“She’s sort of left everything behind,” Neale told The Age in 2018.

Julie currently works at Mikki Auld Hairdressing in Brisbane, where she’s described in her profile as “our beauty queen, girl next door, classy AF yet so down to earth, angel babe”.

“With a love for lived in colour and balayage, she’s the best in the biz when it comes to blonde and seamless colour,” her bio says. “Jules also shares our love for 70s style fringes and effortless, waterfall waves.

“She’s a big fan of almond croissants and is a self-confessed Francophile, oui!”

Despite never wanting the limelight, Neale has gone from strength to strength since becoming a Lion.

It culminated in a stellar 2020 when he sizzled his way through the entire season and captured the full allotment of three Brownlow votes in 10 games — just one less than Dustin Martin’s record of 11, which he polled in the full 2017 season.

Neale’s historic night would have shattered Martin’s 36-vote record if the 2020 season wasn’t shortened because of the coronavirus pandemic.

Now the AFL’s new power couple won’t be able to escape the limelight after the 27-year-old star’s blistering night.

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AFL Brownlow Medal ceremony goes virtual, but the footy stars and their partners still rock red carpet looks

The Brownlow Medal 2020 ceremony usually takes place in Melbourne, but this year’s event was spread out across Australia.

The bulk of the players in the Queensland bubble were at an event at Carrara Stadium on the Gold Coast.

And there were events in Perth and Adelaide, as well as in Sydney and Melbourne.

AFL players and their partners at Carrarra stadium, the SCG, the Gabba, Adelaide Oval, Perth Stadium and the Melbourne studio.(Supplied: Channel 7)

Things may be all over the place due to coronavirus, but the footy stars and their partners still delivered looks — even though attendees were reportedly told they didn’t need to follow a strict black tie dress code this year.

Here’s who dressed up and who didn’t (spoiler alert: everyone did).

The Brisbane Lions’ Lachie Neale and partner Julie didn’t hold back, with the new first lady of footy donning a sheer floor-length gown and tousled waves.


And Hawthorn’s Jack Gunston rocked a suit and a face mask, captioning his Instagram outfit post: “Brownlow Medal Victorian Style.”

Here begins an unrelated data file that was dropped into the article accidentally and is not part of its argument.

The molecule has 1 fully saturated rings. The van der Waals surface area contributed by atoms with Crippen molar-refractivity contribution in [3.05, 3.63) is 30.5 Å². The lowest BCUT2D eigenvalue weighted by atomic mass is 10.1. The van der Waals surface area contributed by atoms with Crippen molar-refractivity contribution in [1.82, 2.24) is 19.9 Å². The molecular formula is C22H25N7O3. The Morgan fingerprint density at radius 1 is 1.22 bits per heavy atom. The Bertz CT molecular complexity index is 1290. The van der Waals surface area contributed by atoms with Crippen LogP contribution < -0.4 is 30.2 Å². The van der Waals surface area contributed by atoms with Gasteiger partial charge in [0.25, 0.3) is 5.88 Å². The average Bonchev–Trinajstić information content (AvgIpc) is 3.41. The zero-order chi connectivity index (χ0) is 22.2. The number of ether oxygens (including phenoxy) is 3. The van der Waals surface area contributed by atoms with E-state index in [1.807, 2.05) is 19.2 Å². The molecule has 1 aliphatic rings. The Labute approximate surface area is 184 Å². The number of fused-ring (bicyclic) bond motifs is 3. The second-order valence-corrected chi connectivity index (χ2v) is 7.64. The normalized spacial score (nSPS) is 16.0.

Meanwhile, Melbourne’s Christian Petracca and his partner Bella were #Brownlow ready in Brisbane.


The Brisbane Lions’ Charlie Cameron went for a suave dark velvet ensemble, with his partner Caitlin Seeto in an equally elegant black number.

Charlie Cameron smiles as he holds his partner Caitlin by the waist. They both wear black.
Charlie Cameron, with partner Caitlin Seeto, was up for the mark of the year gong but went home empty handed.(AAP Image: Darren England)

West Coast Eagles player Luke Shuey and his partner Dani were dressed to the nines.

Shuey said he was disappointed not to be playing this weekend.


Melbourne’s Jack Viney and his wife Charlotte posed for pictures with their baby daughter Mila Grace.


And the Sydney Swans’ Luke Parker cut a dapper figure next to partner Kate Lawrence, who stood out in a red number.


Equally sharp were the Melbourne Demons’ Steven May and partner Briana.


The Western Bulldogs’ Marcus Bontempelli and Tom Libatore brought their fashion A game, both rocking up to the Gold Coast event in style.

Libatore’s suit even covered up his, “My god you’re greasy” tattoo.


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Lachie Neal opens favourite to win 2021 Brownlow Medal

The majority of TAB punters are celebrating after Lachie Neale was awarded the 2020 Brownlow Medal with a 10-vote win.

Neale was $13 before the home-and-away season started, became the $4 outright favourite after Round 4 and started tonight’s count at $1.25, which makes him the third shortest-priced favourite to win a Brownlow Medal since Gary Davies kept records in 1998.